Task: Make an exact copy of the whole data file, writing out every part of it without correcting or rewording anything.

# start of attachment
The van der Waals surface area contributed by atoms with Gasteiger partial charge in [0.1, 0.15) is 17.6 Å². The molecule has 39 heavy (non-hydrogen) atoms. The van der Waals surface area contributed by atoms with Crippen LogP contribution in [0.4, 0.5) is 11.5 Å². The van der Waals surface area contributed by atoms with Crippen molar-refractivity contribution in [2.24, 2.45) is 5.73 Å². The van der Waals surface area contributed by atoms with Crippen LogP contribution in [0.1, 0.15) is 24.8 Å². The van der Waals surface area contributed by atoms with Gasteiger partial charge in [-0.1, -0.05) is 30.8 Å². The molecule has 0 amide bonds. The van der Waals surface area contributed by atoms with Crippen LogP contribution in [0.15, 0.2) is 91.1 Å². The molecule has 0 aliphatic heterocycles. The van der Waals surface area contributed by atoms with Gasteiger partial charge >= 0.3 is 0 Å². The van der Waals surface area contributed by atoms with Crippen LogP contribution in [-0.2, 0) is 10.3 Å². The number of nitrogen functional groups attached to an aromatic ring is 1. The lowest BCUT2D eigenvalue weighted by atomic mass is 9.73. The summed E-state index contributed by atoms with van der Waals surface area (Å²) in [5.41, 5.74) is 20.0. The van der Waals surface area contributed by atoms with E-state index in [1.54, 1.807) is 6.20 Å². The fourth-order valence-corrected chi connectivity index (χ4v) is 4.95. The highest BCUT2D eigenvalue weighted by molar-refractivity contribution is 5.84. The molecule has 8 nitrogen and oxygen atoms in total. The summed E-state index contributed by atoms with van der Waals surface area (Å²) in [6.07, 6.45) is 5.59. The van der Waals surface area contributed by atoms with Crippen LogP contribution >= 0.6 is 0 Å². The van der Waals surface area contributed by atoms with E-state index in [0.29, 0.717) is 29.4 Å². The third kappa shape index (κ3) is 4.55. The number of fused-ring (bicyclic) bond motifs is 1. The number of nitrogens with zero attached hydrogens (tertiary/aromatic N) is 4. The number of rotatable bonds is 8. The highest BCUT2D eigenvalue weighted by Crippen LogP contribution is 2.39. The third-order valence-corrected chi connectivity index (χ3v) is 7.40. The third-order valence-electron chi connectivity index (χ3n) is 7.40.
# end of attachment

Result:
The van der Waals surface area contributed by atoms with Gasteiger partial charge in [0.1, 0.15) is 17.6 Å². The molecule has 39 heavy (non-hydrogen) atoms. The van der Waals surface area contributed by atoms with Crippen LogP contribution in [0.4, 0.5) is 11.5 Å². The van der Waals surface area contributed by atoms with Crippen molar-refractivity contribution in [2.24, 2.45) is 5.73 Å². The van der Waals surface area contributed by atoms with Crippen LogP contribution in [0.1, 0.15) is 24.8 Å². The van der Waals surface area contributed by atoms with Gasteiger partial charge in [-0.1, -0.05) is 30.8 Å². The molecule has 0 amide bonds. The van der Waals surface area contributed by atoms with Crippen LogP contribution in [0.15, 0.2) is 91.1 Å². The molecule has 0 aliphatic heterocycles. The van der Waals surface area contributed by atoms with Gasteiger partial charge >= 0.3 is 0 Å². The van der Waals surface area contributed by atoms with Crippen LogP contribution in [-0.2, 0) is 10.3 Å². The number of nitrogen functional groups attached to an aromatic ring is 1. The lowest BCUT2D eigenvalue weighted by atomic mass is 9.73. The summed E-state index contributed by atoms with van der Waals surface area (Å²) in [5.41, 5.74) is 20.0. The van der Waals surface area contributed by atoms with E-state index in [1.54, 1.807) is 6.20 Å². The fourth-order valence-corrected chi connectivity index (χ4v) is 4.95. The highest BCUT2D eigenvalue weighted by molar-refractivity contribution is 5.84. The molecule has 8 nitrogen and oxygen atoms in total. The summed E-state index contributed by atoms with van der Waals surface area (Å²) in [6.07, 6.45) is 5.59. The van der Waals surface area contributed by atoms with Crippen LogP contribution >= 0.6 is 0 Å². The van der Waals surface area contributed by atoms with E-state index in [0.29, 0.717) is 29.4 Å². The third kappa shape index (κ3) is 4.55. The number of fused-ring (bicyclic) bond motifs is 1. The number of nitrogens with zero attached hydrogens (tertiary/aromatic N) is 4. The number of rotatable bonds is 8. The highest BCUT2D eigenvalue weighted by Crippen LogP contribution is 2.39. The third-order valence-corrected chi connectivity index (χ3v) is 7.40. The third-order valence-electron chi connectivity index (χ3n) is 7.40.